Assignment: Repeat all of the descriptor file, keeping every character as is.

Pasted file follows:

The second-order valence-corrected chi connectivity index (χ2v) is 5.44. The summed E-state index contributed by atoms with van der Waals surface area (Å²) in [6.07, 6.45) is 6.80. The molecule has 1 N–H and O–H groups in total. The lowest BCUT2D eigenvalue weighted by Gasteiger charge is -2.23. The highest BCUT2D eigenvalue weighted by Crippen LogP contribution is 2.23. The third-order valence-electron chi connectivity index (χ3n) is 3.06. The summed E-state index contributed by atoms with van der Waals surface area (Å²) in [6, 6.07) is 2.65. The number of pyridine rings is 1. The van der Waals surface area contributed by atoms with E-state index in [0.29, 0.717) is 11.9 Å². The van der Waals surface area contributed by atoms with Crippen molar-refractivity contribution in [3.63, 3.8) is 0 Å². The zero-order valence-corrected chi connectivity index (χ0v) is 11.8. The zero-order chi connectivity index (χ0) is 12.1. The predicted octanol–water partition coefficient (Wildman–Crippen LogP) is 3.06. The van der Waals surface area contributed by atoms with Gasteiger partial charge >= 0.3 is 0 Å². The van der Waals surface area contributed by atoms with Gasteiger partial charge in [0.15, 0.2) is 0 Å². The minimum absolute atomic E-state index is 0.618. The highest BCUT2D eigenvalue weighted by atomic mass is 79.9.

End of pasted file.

The second-order valence-corrected chi connectivity index (χ2v) is 5.44. The summed E-state index contributed by atoms with van der Waals surface area (Å²) in [6.07, 6.45) is 6.80. The molecule has 1 N–H and O–H groups in total. The lowest BCUT2D eigenvalue weighted by Gasteiger charge is -2.23. The highest BCUT2D eigenvalue weighted by Crippen LogP contribution is 2.23. The third-order valence-electron chi connectivity index (χ3n) is 3.06. The summed E-state index contributed by atoms with van der Waals surface area (Å²) in [6, 6.07) is 2.65. The number of pyridine rings is 1. The van der Waals surface area contributed by atoms with E-state index in [0.29, 0.717) is 11.9 Å². The van der Waals surface area contributed by atoms with Crippen molar-refractivity contribution in [3.63, 3.8) is 0 Å². The zero-order valence-corrected chi connectivity index (χ0v) is 11.8. The zero-order chi connectivity index (χ0) is 12.1. The predicted octanol–water partition coefficient (Wildman–Crippen LogP) is 3.06. The van der Waals surface area contributed by atoms with Gasteiger partial charge >= 0.3 is 0 Å². The van der Waals surface area contributed by atoms with Gasteiger partial charge in [0.15, 0.2) is 0 Å². The minimum absolute atomic E-state index is 0.618. The highest BCUT2D eigenvalue weighted by atomic mass is 79.9.